Monday, September 29, 2003

Transportation Funding Hits Gridlock : Struggle for Resources Drives Lawmaker Impasse on Popular Initiative By Juliet Eilperin (Washington Post Staff Writer)
The National Highway Trust Fund, which is funded through an 18.4-cents-a-gallon gasoline tax, generated about $98 billion during the past three years. But the Transportation Department estimates that meeting the nation's transit needs during the next six years will cost $375 billion.
"We're going to have to figure out a way of financing it," said Rep. Thomas E. Petri (R-Wis.), who chairs the transportation subcommittee on Highways, Transit and Pipelines. "As a society, we're going to have to pay for it one way or another."
Transportation Committee Chairman Don Young (R-Alaska) and his Democratic counterpart, James L. Oberstar (Minn.), have proposed boosting the gasoline tax to pay for the new spending, adding 5.4 cents in the first year and boosting it to 8.4 cents by 2009.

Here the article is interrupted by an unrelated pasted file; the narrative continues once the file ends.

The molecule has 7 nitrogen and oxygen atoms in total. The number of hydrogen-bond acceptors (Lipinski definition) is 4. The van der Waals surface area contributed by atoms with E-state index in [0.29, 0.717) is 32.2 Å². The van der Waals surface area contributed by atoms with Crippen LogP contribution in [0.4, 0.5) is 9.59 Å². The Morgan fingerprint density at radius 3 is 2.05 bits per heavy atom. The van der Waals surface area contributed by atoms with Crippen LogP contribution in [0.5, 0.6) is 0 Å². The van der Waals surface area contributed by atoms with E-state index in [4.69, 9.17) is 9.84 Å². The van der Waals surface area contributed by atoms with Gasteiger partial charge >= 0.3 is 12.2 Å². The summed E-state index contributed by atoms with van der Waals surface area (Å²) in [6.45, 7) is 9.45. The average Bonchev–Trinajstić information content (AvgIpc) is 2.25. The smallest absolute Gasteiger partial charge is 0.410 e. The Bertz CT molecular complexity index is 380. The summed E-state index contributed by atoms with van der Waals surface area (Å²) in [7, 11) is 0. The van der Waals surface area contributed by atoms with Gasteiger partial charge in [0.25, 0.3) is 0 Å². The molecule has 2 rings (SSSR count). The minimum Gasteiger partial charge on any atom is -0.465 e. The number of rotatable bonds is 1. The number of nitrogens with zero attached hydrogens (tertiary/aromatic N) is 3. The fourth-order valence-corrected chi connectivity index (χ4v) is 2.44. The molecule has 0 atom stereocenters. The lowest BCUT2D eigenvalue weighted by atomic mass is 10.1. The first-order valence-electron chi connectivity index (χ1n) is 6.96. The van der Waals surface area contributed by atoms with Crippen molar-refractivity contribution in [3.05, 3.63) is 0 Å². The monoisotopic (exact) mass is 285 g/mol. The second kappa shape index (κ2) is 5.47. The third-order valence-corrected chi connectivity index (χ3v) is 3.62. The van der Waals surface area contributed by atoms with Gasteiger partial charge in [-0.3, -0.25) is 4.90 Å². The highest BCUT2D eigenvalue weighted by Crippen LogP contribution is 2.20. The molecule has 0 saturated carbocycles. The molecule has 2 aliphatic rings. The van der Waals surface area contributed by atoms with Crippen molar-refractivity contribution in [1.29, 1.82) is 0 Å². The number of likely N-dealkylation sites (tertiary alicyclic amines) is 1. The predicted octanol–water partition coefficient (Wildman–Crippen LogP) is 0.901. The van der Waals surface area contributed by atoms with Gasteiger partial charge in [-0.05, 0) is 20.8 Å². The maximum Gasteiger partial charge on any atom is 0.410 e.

But House GOP leaders reject the idea of levying higher taxes. "At a time when we are trying to drive an economic recovery, the idea of imposing a new gas tax is something that has trouble gaining popularity on the Hill," said Chief Deputy Whip Eric I. Cantor (R-Va.).
The White House also opposes that approach, saying lawmakers should satisfy themselves with spending $247 billion over six years. To do otherwise, one administration official said, is "a huge budget problem. Obviously, we don't want that."


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